More Info MS Technet - File Cache Performance and Tuning (Good read)
More Info MS Technet - Optimizing your memory configuration
More Info MS KB Q232271
More Info MS KB Q228766
More Info MS KB Q837331

Credits ArsTechnica.com

Updated: 19 March 2009

Comments:

Comment by Glen Heitman - 15 May 2004 @ 1:02 Reply

Data coruption may occur if the large system cache feature is enable in Windows XP for ATI Radeon graphic cards. See www.ati.com/support/infobase/4217.html

Comment by Larry Miller - 17 March 2009 @ 17:12 Reply

Microsoft recommends that the LargeSystemCache setting be used only for systems that are primarily used as servers. For workstation use it will almost always be bad. The setting allows the system cache to grow to very high levels, even at the expense of memory for application use. For a file server this is desireable but can easily kill application performance. Use only when appropriate and after careful consideration of the implications and risks involved. When used on systems with ATI video cards, and other devices as well, it can be deadly. This is not a universal performance tweak as many “tweaking guides” have implied.

Larry Miller
Microsoft MCSA

Comment by Snakefoot - 19 March 2009 @ 10:43 Reply

Larry Miller wrote:
Microsoft recommends that the LargeSystemCache setting be used only for systems that are primarily used as servers. For workstation use it will almost always be bad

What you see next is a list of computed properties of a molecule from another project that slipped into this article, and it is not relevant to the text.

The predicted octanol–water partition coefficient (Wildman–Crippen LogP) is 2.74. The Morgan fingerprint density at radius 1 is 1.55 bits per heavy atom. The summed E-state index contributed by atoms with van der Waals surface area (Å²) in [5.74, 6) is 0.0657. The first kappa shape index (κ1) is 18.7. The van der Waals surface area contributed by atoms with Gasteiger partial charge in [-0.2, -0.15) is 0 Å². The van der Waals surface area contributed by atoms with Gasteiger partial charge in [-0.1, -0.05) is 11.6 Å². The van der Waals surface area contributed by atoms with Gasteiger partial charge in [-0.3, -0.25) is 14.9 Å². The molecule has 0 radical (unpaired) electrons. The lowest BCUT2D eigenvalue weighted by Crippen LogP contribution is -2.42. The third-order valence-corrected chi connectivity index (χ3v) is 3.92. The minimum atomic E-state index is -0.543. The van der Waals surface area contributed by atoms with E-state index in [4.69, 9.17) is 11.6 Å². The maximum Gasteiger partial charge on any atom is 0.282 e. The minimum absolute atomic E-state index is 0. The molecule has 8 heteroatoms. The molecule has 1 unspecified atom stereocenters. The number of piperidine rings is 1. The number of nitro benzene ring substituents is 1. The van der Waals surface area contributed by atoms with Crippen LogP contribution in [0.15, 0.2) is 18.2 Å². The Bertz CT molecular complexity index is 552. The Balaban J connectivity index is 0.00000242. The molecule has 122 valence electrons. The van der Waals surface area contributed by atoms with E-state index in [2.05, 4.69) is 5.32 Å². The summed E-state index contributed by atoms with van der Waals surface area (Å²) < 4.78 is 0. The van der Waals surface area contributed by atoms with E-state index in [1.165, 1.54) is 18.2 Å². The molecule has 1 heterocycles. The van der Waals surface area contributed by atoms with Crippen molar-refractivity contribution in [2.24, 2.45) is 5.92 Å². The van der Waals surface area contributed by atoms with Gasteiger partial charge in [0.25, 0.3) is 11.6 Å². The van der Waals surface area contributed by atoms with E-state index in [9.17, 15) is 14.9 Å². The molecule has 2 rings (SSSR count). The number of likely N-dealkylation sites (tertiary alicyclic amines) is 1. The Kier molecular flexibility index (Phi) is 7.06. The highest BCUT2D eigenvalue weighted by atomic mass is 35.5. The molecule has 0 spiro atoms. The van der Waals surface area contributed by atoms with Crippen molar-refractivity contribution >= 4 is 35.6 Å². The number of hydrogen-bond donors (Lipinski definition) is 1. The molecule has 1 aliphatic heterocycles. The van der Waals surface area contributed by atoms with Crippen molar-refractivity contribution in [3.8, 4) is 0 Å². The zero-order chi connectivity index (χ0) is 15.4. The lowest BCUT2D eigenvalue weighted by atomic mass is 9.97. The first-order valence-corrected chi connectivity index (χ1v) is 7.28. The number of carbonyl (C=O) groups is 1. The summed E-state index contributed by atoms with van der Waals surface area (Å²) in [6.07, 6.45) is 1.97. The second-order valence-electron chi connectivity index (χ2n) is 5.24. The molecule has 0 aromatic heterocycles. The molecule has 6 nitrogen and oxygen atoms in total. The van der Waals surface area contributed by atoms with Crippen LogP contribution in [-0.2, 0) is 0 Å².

You absolutely right, and I have now updated the article to make it even more clear that one should not enable large file system cache on workstations.

Thank you for your contributions to this website

Comment by Robert Miles - 6 August 2010 @ 14:37 Reply

How does the addition of the SuperFetch feature when Windows Vista was released affect this?

I’ve found SOME information about the SuperFetch feature, but so far, not enough to try adjusting the registry variables that control it.

http://www.codinghorror.com/blog/2006/09/why-does-vista-use-all-my-memory.html

http://blogs.technet.com/b/markrussinovich/archive/2008/04/07/3031251.aspx

http://blogs.technet.com/b/askperf/archive/2007/03/29/windows-vista-superfetch-readyboost.aspx?PageIndex=2